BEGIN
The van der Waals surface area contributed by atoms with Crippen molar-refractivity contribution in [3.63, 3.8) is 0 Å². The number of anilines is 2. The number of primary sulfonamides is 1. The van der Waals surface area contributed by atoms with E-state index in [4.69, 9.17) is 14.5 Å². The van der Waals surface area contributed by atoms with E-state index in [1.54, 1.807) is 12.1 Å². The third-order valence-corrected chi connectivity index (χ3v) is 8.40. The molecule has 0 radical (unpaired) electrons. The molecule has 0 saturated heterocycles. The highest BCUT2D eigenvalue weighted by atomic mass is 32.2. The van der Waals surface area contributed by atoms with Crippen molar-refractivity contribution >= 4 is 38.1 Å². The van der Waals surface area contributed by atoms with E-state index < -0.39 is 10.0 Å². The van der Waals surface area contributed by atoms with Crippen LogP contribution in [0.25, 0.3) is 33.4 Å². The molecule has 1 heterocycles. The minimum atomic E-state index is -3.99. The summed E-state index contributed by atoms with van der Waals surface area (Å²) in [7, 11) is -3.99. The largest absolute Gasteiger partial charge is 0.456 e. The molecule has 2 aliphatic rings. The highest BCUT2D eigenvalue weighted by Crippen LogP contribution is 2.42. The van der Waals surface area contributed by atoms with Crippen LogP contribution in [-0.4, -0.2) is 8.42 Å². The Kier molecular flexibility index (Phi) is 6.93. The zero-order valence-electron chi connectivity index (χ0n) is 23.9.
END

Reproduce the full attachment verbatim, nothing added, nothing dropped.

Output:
The van der Waals surface area contributed by atoms with Crippen molar-refractivity contribution in [3.63, 3.8) is 0 Å². The number of anilines is 2. The number of primary sulfonamides is 1. The van der Waals surface area contributed by atoms with E-state index in [4.69, 9.17) is 14.5 Å². The van der Waals surface area contributed by atoms with E-state index in [1.54, 1.807) is 12.1 Å². The third-order valence-corrected chi connectivity index (χ3v) is 8.40. The molecule has 0 radical (unpaired) electrons. The molecule has 0 saturated heterocycles. The highest BCUT2D eigenvalue weighted by atomic mass is 32.2. The van der Waals surface area contributed by atoms with Crippen molar-refractivity contribution >= 4 is 38.1 Å². The van der Waals surface area contributed by atoms with E-state index < -0.39 is 10.0 Å². The van der Waals surface area contributed by atoms with Crippen LogP contribution in [0.25, 0.3) is 33.4 Å². The molecule has 1 heterocycles. The minimum atomic E-state index is -3.99. The summed E-state index contributed by atoms with van der Waals surface area (Å²) in [7, 11) is -3.99. The largest absolute Gasteiger partial charge is 0.456 e. The molecule has 2 aliphatic rings. The highest BCUT2D eigenvalue weighted by Crippen LogP contribution is 2.42. The van der Waals surface area contributed by atoms with Crippen LogP contribution in [-0.4, -0.2) is 8.42 Å². The Kier molecular flexibility index (Phi) is 6.93. The zero-order valence-electron chi connectivity index (χ0n) is 23.9.